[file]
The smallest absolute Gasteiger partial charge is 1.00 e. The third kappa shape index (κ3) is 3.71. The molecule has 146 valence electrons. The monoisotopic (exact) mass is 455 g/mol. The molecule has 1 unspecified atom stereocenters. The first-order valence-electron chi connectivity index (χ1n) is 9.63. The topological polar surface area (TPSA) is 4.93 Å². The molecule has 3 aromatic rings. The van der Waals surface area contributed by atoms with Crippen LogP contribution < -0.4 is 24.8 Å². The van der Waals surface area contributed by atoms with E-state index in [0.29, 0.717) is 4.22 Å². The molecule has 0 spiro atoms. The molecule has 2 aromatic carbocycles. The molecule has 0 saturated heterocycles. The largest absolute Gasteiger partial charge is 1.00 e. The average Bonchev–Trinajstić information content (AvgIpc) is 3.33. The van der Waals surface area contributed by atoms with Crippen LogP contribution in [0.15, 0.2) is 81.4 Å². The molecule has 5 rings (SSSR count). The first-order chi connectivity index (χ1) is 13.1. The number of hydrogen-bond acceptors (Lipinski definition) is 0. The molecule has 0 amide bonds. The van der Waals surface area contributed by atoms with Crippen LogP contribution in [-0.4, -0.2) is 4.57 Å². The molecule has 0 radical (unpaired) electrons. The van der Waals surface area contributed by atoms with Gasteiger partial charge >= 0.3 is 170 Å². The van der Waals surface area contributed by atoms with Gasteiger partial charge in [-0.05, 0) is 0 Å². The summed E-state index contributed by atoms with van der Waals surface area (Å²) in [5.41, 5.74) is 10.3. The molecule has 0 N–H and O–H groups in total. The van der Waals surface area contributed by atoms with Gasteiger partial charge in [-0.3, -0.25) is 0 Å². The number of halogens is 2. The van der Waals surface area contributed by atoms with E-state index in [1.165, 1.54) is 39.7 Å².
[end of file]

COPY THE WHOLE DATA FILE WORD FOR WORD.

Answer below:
The smallest absolute Gasteiger partial charge is 1.00 e. The third kappa shape index (κ3) is 3.71. The molecule has 146 valence electrons. The monoisotopic (exact) mass is 455 g/mol. The molecule has 1 unspecified atom stereocenters. The first-order valence-electron chi connectivity index (χ1n) is 9.63. The topological polar surface area (TPSA) is 4.93 Å². The molecule has 3 aromatic rings. The van der Waals surface area contributed by atoms with Crippen LogP contribution < -0.4 is 24.8 Å². The van der Waals surface area contributed by atoms with E-state index in [0.29, 0.717) is 4.22 Å². The molecule has 0 spiro atoms. The molecule has 2 aromatic carbocycles. The molecule has 0 saturated heterocycles. The largest absolute Gasteiger partial charge is 1.00 e. The average Bonchev–Trinajstić information content (AvgIpc) is 3.33. The van der Waals surface area contributed by atoms with Crippen LogP contribution in [0.15, 0.2) is 81.4 Å². The molecule has 5 rings (SSSR count). The first-order chi connectivity index (χ1) is 13.1. The number of hydrogen-bond acceptors (Lipinski definition) is 0. The molecule has 0 amide bonds. The van der Waals surface area contributed by atoms with Crippen LogP contribution in [-0.4, -0.2) is 4.57 Å². The molecule has 0 radical (unpaired) electrons. The van der Waals surface area contributed by atoms with Gasteiger partial charge >= 0.3 is 170 Å². The van der Waals surface area contributed by atoms with Gasteiger partial charge in [-0.05, 0) is 0 Å². The summed E-state index contributed by atoms with van der Waals surface area (Å²) in [5.41, 5.74) is 10.3. The molecule has 0 N–H and O–H groups in total. The van der Waals surface area contributed by atoms with Gasteiger partial charge in [-0.3, -0.25) is 0 Å². The number of halogens is 2. The van der Waals surface area contributed by atoms with E-state index in [1.165, 1.54) is 39.7 Å².